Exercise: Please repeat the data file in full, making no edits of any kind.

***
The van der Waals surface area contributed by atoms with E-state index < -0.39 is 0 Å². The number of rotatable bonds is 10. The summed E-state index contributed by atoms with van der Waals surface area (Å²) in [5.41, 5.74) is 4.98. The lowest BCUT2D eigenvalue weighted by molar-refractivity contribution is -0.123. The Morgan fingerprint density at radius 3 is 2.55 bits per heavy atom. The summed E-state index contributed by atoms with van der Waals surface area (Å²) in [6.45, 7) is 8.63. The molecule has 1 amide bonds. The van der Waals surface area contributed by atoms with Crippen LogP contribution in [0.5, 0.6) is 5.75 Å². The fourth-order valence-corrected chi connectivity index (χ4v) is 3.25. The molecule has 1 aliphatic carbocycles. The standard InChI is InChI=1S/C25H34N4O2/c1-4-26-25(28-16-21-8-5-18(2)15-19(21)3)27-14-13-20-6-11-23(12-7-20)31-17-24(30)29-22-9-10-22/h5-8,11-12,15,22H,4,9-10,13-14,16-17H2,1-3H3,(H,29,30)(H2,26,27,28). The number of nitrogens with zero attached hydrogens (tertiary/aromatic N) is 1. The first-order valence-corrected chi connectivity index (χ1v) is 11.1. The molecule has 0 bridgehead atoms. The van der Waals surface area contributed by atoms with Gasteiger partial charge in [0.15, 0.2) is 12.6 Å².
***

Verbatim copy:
The van der Waals surface area contributed by atoms with E-state index < -0.39 is 0 Å². The number of rotatable bonds is 10. The summed E-state index contributed by atoms with van der Waals surface area (Å²) in [5.41, 5.74) is 4.98. The lowest BCUT2D eigenvalue weighted by molar-refractivity contribution is -0.123. The Morgan fingerprint density at radius 3 is 2.55 bits per heavy atom. The summed E-state index contributed by atoms with van der Waals surface area (Å²) in [6.45, 7) is 8.63. The molecule has 1 amide bonds. The van der Waals surface area contributed by atoms with Crippen LogP contribution in [0.5, 0.6) is 5.75 Å². The fourth-order valence-corrected chi connectivity index (χ4v) is 3.25. The molecule has 1 aliphatic carbocycles. The standard InChI is InChI=1S/C25H34N4O2/c1-4-26-25(28-16-21-8-5-18(2)15-19(21)3)27-14-13-20-6-11-23(12-7-20)31-17-24(30)29-22-9-10-22/h5-8,11-12,15,22H,4,9-10,13-14,16-17H2,1-3H3,(H,29,30)(H2,26,27,28). The number of nitrogens with zero attached hydrogens (tertiary/aromatic N) is 1. The first-order valence-corrected chi connectivity index (χ1v) is 11.1. The molecule has 0 bridgehead atoms. The van der Waals surface area contributed by atoms with Gasteiger partial charge in [0.15, 0.2) is 12.6 Å².